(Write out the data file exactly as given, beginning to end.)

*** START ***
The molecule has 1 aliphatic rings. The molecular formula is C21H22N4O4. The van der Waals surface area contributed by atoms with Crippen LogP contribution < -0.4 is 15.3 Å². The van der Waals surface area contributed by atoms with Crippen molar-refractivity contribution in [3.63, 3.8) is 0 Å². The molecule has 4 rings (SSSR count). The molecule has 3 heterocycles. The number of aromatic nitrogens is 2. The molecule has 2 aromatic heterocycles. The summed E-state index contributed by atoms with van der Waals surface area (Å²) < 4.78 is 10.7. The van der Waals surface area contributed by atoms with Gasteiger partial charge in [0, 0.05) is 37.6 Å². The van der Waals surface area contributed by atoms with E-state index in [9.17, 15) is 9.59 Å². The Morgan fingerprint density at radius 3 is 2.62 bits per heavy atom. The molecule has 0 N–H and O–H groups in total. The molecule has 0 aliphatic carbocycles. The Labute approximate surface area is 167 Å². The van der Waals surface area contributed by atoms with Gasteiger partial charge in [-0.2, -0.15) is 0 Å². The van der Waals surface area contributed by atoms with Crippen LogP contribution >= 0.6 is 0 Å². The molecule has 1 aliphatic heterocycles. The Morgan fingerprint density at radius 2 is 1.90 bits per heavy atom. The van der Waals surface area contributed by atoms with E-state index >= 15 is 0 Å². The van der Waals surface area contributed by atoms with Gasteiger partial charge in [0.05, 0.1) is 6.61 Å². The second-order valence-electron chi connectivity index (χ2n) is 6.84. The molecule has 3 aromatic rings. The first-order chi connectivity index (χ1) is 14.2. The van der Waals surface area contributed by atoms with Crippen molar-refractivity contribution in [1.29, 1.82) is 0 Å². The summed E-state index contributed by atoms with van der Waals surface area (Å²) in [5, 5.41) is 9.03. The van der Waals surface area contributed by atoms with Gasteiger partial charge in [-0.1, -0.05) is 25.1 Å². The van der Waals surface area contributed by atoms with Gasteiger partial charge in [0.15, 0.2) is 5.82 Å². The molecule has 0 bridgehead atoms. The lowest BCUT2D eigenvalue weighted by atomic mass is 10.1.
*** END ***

The molecule has 1 aliphatic rings. The molecular formula is C21H22N4O4. The van der Waals surface area contributed by atoms with Crippen LogP contribution < -0.4 is 15.3 Å². The van der Waals surface area contributed by atoms with Crippen molar-refractivity contribution in [3.63, 3.8) is 0 Å². The molecule has 4 rings (SSSR count). The molecule has 3 heterocycles. The number of aromatic nitrogens is 2. The molecule has 2 aromatic heterocycles. The summed E-state index contributed by atoms with van der Waals surface area (Å²) < 4.78 is 10.7. The van der Waals surface area contributed by atoms with Gasteiger partial charge in [0, 0.05) is 37.6 Å². The van der Waals surface area contributed by atoms with E-state index in [9.17, 15) is 9.59 Å². The Morgan fingerprint density at radius 3 is 2.62 bits per heavy atom. The molecule has 0 N–H and O–H groups in total. The molecule has 0 aliphatic carbocycles. The Labute approximate surface area is 167 Å². The van der Waals surface area contributed by atoms with Gasteiger partial charge in [-0.2, -0.15) is 0 Å². The van der Waals surface area contributed by atoms with Crippen LogP contribution >= 0.6 is 0 Å². The molecule has 1 aliphatic heterocycles. The Morgan fingerprint density at radius 2 is 1.90 bits per heavy atom. The van der Waals surface area contributed by atoms with E-state index >= 15 is 0 Å². The van der Waals surface area contributed by atoms with Gasteiger partial charge in [0.05, 0.1) is 6.61 Å². The second-order valence-electron chi connectivity index (χ2n) is 6.84. The molecule has 3 aromatic rings. The first-order chi connectivity index (χ1) is 14.2. The van der Waals surface area contributed by atoms with Crippen molar-refractivity contribution in [1.29, 1.82) is 0 Å². The summed E-state index contributed by atoms with van der Waals surface area (Å²) in [5, 5.41) is 9.03. The van der Waals surface area contributed by atoms with Gasteiger partial charge in [-0.1, -0.05) is 25.1 Å². The van der Waals surface area contributed by atoms with Gasteiger partial charge in [0.15, 0.2) is 5.82 Å². The molecule has 0 bridgehead atoms. The lowest BCUT2D eigenvalue weighted by atomic mass is 10.1.